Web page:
It was one hearing, with just two witnesses. But, in an era of political polarisation and yawning cultural divides, Americans came away having heard very different things.
Millions of men and women listened to nervous-but-composed college professor Christine Blasey Ford tell the US Senate Judiciary Committee on Thursday that she was “100 percent” certain that Supreme Court nominee Brett Kavanaugh sexually assaulted her when they were teenagers, and they lauded her credibility and courage in speaking out. Others saw a woman with a spotty memory who failed to prove Kavanaugh was her abuser, and believed the judge as he repeatedly choked up and vigorously defended himself. “The allegation of misconduct is completely inconsistent with the rest of my life,” he said.
Americans followed the hours of testimony from their homes, in their cars, in offices and in classrooms. The hearing was to be the culmination of a Supreme Court nomination process that will determine the political bent of the court for decades, and quite likely decide issues such as the legality of abortion and gay marriage in the United States.
It took place in a week when “America’s Dad,” Bill Cosby, was declared a sexual predator and sentenced to jail, and at a time when the US president himself has battled multiple accusations of sexual misconduct. The major backdrop was the #MeToo movement, in which women across the country have brought down powerful men they accused of sexually assaulting or harassing them.
Ford’s detailed testimony brought many to tears in the wood-panelled hearing room and beyond as she described being locked in a bedroom as a 15-year-old by two drunk boys whom she identified as Kavanaugh and his friend Mark Judge. She said Kavanaugh groped her, tried to take off her clothes and covered her mouth to keep her from screaming.
“Both Brett and Mark were drunkenly laughing during the attack,” she said, adding that she eventually escaped to a bathroom. In fact, she said, her most indelible memory was the “uproarious laughter,” the two boys “having fun at my expense.”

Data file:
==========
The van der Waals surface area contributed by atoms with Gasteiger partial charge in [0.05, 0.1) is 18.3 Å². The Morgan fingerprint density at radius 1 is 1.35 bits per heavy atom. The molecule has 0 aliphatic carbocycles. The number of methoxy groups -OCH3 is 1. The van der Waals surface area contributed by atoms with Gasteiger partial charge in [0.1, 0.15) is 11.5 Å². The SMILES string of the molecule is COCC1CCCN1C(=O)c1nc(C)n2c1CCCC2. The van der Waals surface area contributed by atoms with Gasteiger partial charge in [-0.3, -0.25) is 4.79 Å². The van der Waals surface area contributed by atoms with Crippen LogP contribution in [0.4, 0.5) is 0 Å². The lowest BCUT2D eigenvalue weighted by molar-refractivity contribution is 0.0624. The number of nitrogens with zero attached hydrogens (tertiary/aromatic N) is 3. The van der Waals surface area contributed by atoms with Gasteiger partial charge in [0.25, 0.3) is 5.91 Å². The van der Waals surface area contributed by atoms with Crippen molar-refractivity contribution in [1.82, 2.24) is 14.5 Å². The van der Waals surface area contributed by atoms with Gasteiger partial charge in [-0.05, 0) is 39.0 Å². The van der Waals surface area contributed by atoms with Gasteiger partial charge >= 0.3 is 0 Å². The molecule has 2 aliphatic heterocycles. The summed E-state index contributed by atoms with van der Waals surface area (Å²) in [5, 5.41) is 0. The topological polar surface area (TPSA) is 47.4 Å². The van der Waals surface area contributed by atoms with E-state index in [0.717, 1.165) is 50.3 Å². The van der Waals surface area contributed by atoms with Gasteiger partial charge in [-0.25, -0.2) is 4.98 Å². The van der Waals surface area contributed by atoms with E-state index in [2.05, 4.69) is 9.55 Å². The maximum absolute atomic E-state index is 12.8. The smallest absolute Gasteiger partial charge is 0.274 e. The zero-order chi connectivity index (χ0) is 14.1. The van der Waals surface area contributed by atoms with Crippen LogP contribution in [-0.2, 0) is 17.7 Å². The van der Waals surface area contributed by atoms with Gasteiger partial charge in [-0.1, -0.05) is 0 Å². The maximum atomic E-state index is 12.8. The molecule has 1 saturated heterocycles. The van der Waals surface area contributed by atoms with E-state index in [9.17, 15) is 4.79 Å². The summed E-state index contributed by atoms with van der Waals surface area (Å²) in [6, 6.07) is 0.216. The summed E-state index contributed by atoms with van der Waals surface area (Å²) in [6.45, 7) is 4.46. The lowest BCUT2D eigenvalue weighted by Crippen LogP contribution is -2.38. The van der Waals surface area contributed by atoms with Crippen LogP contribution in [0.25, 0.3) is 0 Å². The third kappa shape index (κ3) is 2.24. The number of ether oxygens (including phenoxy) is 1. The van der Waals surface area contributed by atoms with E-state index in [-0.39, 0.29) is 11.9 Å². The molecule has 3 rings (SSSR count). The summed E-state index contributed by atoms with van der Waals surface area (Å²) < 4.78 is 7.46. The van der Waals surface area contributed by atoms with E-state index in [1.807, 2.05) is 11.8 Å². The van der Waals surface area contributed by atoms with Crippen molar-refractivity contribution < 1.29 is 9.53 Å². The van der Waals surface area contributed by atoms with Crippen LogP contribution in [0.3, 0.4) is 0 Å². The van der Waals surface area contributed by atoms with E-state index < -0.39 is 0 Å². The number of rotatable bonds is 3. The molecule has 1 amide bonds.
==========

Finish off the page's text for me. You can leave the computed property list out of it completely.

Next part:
She was “terrified” to testify, she said, but did so because “I believe it is my civic duty to tell you what happened to me while Brett Kavanaugh and I were in high school.”
Kavanaugh began his own testimony on a note of barely contained fury. He labelled Ford’s accusation and two other allegations that have followed as “smears,” “character assassination” and part of a “calculated and orchestrated political hit” fuelled by a hatred of US President Donald Trump and funded by left-wing opposition groups.
He repeatedly fought to control his tears as he talked about how the allegation has destroyed his family. “The truth is that I have never sexually assaulted anyone — not in high school, not in college, not ever,” he said.
Anita Hill says one of the things that stood out to her from Kavanaugh’s hearing was how his emotional and angry testimony compared to the calm testimony of the woman accusing him of sexual assault.
Hill gave Senate testimony in 1991 about her allegations of sexual harassment by then-Supreme Court nominee Clarence Thomas. Hill spoke yesterday at the Grace Hopper Celebration, a gathering of women technologists in Houston, one day after Kavanaugh and Ford testified before the Senate Judiciary Committee.
Hill noted that during Thursday’s hearing, Kavanaugh “was able to express a real anger, an aggression, as well as a lot of emotion.” No female Supreme Court candidate, she said, “would ever have the licence to express [herself] in that way.” Hill says she was impressed with Ford’s demeanour and her careful responses to questions. She said she recognized Ford’s fear but also her openness to “share it in a setting where she didn’t want to be.”
“At the end of the day, I certainly believed her,” Hill said.